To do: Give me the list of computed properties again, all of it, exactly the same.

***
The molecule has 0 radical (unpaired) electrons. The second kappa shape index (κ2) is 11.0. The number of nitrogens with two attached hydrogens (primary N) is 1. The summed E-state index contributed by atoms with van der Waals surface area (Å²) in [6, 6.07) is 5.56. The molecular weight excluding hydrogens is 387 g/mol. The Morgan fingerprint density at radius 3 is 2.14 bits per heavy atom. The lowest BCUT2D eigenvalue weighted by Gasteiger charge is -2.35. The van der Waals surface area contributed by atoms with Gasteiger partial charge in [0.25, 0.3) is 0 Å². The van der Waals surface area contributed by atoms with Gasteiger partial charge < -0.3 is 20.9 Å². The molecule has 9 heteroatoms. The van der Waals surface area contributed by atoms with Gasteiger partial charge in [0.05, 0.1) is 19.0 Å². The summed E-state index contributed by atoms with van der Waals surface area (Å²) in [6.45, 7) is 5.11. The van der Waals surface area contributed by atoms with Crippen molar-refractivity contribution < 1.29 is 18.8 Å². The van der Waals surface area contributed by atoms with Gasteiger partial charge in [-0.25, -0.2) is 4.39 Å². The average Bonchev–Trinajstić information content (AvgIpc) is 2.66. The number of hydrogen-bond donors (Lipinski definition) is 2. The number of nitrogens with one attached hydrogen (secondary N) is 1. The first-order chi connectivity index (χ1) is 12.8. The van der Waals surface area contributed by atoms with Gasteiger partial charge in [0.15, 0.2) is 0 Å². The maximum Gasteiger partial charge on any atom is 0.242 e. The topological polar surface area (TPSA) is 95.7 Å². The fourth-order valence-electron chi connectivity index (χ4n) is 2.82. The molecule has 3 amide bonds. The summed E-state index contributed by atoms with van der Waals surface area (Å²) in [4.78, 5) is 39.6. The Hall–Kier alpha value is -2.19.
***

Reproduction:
The molecule has 0 radical (unpaired) electrons. The second kappa shape index (κ2) is 11.0. The number of nitrogens with two attached hydrogens (primary N) is 1. The summed E-state index contributed by atoms with van der Waals surface area (Å²) in [6, 6.07) is 5.56. The molecular weight excluding hydrogens is 387 g/mol. The Morgan fingerprint density at radius 3 is 2.14 bits per heavy atom. The lowest BCUT2D eigenvalue weighted by Gasteiger charge is -2.35. The van der Waals surface area contributed by atoms with Gasteiger partial charge in [0.25, 0.3) is 0 Å². The van der Waals surface area contributed by atoms with Gasteiger partial charge < -0.3 is 20.9 Å². The molecule has 9 heteroatoms. The van der Waals surface area contributed by atoms with Gasteiger partial charge in [0.05, 0.1) is 19.0 Å². The summed E-state index contributed by atoms with van der Waals surface area (Å²) in [6.45, 7) is 5.11. The van der Waals surface area contributed by atoms with Crippen molar-refractivity contribution < 1.29 is 18.8 Å². The van der Waals surface area contributed by atoms with Gasteiger partial charge in [-0.25, -0.2) is 4.39 Å². The average Bonchev–Trinajstić information content (AvgIpc) is 2.66. The number of hydrogen-bond donors (Lipinski definition) is 2. The number of nitrogens with one attached hydrogen (secondary N) is 1. The first-order chi connectivity index (χ1) is 12.8. The van der Waals surface area contributed by atoms with Gasteiger partial charge in [0.15, 0.2) is 0 Å². The maximum Gasteiger partial charge on any atom is 0.242 e. The topological polar surface area (TPSA) is 95.7 Å². The fourth-order valence-electron chi connectivity index (χ4n) is 2.82. The molecule has 3 amide bonds. The summed E-state index contributed by atoms with van der Waals surface area (Å²) in [4.78, 5) is 39.6. The Hall–Kier alpha value is -2.19.